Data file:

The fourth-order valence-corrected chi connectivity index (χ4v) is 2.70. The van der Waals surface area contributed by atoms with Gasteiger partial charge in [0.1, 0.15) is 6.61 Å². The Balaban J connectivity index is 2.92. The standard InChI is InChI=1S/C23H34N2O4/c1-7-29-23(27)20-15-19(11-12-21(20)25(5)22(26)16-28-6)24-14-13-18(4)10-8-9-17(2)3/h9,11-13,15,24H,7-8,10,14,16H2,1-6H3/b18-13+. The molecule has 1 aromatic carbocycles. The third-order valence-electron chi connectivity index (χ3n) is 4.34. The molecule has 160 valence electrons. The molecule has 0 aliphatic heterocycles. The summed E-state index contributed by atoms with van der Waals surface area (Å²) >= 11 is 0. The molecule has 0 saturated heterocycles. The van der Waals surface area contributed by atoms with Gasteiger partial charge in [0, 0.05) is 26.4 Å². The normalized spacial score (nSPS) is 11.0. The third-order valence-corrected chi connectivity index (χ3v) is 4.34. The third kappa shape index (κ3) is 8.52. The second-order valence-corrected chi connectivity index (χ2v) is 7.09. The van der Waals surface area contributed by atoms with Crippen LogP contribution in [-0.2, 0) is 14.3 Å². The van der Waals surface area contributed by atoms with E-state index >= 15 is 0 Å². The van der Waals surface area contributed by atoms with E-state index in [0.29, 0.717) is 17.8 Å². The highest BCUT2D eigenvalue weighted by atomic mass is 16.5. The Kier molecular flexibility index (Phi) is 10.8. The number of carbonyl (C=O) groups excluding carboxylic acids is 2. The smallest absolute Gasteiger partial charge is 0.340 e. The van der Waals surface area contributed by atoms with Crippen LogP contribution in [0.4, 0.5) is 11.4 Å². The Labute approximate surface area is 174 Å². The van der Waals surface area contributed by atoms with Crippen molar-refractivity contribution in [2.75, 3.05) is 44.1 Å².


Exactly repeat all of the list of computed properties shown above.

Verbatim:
The fourth-order valence-corrected chi connectivity index (χ4v) is 2.70. The van der Waals surface area contributed by atoms with Gasteiger partial charge in [0.1, 0.15) is 6.61 Å². The Balaban J connectivity index is 2.92. The standard InChI is InChI=1S/C23H34N2O4/c1-7-29-23(27)20-15-19(11-12-21(20)25(5)22(26)16-28-6)24-14-13-18(4)10-8-9-17(2)3/h9,11-13,15,24H,7-8,10,14,16H2,1-6H3/b18-13+. The molecule has 1 aromatic carbocycles. The third-order valence-electron chi connectivity index (χ3n) is 4.34. The molecule has 160 valence electrons. The molecule has 0 aliphatic heterocycles. The summed E-state index contributed by atoms with van der Waals surface area (Å²) >= 11 is 0. The molecule has 0 saturated heterocycles. The van der Waals surface area contributed by atoms with Gasteiger partial charge in [0, 0.05) is 26.4 Å². The normalized spacial score (nSPS) is 11.0. The third-order valence-corrected chi connectivity index (χ3v) is 4.34. The third kappa shape index (κ3) is 8.52. The second-order valence-corrected chi connectivity index (χ2v) is 7.09. The van der Waals surface area contributed by atoms with Crippen LogP contribution in [-0.2, 0) is 14.3 Å². The van der Waals surface area contributed by atoms with E-state index >= 15 is 0 Å². The van der Waals surface area contributed by atoms with E-state index in [0.29, 0.717) is 17.8 Å². The highest BCUT2D eigenvalue weighted by atomic mass is 16.5. The Kier molecular flexibility index (Phi) is 10.8. The number of carbonyl (C=O) groups excluding carboxylic acids is 2. The smallest absolute Gasteiger partial charge is 0.340 e. The van der Waals surface area contributed by atoms with Crippen LogP contribution in [0.4, 0.5) is 11.4 Å². The Labute approximate surface area is 174 Å². The van der Waals surface area contributed by atoms with Crippen molar-refractivity contribution in [2.75, 3.05) is 44.1 Å².